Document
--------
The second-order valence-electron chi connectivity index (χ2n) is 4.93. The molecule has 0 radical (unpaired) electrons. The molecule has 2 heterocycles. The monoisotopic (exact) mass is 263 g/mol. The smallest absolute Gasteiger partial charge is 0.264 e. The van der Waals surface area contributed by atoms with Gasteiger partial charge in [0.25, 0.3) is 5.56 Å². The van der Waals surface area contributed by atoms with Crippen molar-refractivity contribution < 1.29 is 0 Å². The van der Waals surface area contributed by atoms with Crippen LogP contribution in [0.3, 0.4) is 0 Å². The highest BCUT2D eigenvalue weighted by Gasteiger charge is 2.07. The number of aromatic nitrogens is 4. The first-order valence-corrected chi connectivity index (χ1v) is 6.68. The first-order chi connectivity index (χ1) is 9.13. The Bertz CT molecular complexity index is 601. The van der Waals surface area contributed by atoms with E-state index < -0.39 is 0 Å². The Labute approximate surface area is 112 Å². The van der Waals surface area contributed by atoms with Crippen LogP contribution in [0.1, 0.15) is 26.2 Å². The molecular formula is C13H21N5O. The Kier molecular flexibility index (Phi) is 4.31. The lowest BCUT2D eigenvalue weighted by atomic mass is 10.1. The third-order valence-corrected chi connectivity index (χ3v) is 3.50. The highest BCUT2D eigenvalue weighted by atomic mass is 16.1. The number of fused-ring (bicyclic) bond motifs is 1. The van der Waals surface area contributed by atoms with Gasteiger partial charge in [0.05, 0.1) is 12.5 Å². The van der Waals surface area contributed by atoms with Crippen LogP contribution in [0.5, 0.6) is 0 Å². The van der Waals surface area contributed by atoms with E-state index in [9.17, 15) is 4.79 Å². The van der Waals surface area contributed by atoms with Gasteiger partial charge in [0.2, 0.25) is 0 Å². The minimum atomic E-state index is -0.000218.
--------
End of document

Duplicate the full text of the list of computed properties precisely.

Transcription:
The second-order valence-electron chi connectivity index (χ2n) is 4.93. The molecule has 0 radical (unpaired) electrons. The molecule has 2 heterocycles. The monoisotopic (exact) mass is 263 g/mol. The smallest absolute Gasteiger partial charge is 0.264 e. The van der Waals surface area contributed by atoms with Gasteiger partial charge in [0.25, 0.3) is 5.56 Å². The van der Waals surface area contributed by atoms with Crippen molar-refractivity contribution < 1.29 is 0 Å². The van der Waals surface area contributed by atoms with Crippen LogP contribution in [0.3, 0.4) is 0 Å². The highest BCUT2D eigenvalue weighted by Gasteiger charge is 2.07. The number of aromatic nitrogens is 4. The first-order valence-corrected chi connectivity index (χ1v) is 6.68. The first-order chi connectivity index (χ1) is 9.13. The Bertz CT molecular complexity index is 601. The van der Waals surface area contributed by atoms with E-state index < -0.39 is 0 Å². The Labute approximate surface area is 112 Å². The van der Waals surface area contributed by atoms with Crippen LogP contribution in [0.1, 0.15) is 26.2 Å². The molecular formula is C13H21N5O. The Kier molecular flexibility index (Phi) is 4.31. The lowest BCUT2D eigenvalue weighted by atomic mass is 10.1. The third-order valence-corrected chi connectivity index (χ3v) is 3.50. The highest BCUT2D eigenvalue weighted by atomic mass is 16.1. The number of fused-ring (bicyclic) bond motifs is 1. The van der Waals surface area contributed by atoms with Gasteiger partial charge in [0.05, 0.1) is 12.5 Å². The van der Waals surface area contributed by atoms with Crippen LogP contribution in [0.5, 0.6) is 0 Å². The van der Waals surface area contributed by atoms with E-state index in [9.17, 15) is 4.79 Å². The van der Waals surface area contributed by atoms with Gasteiger partial charge in [0.2, 0.25) is 0 Å². The minimum atomic E-state index is -0.000218.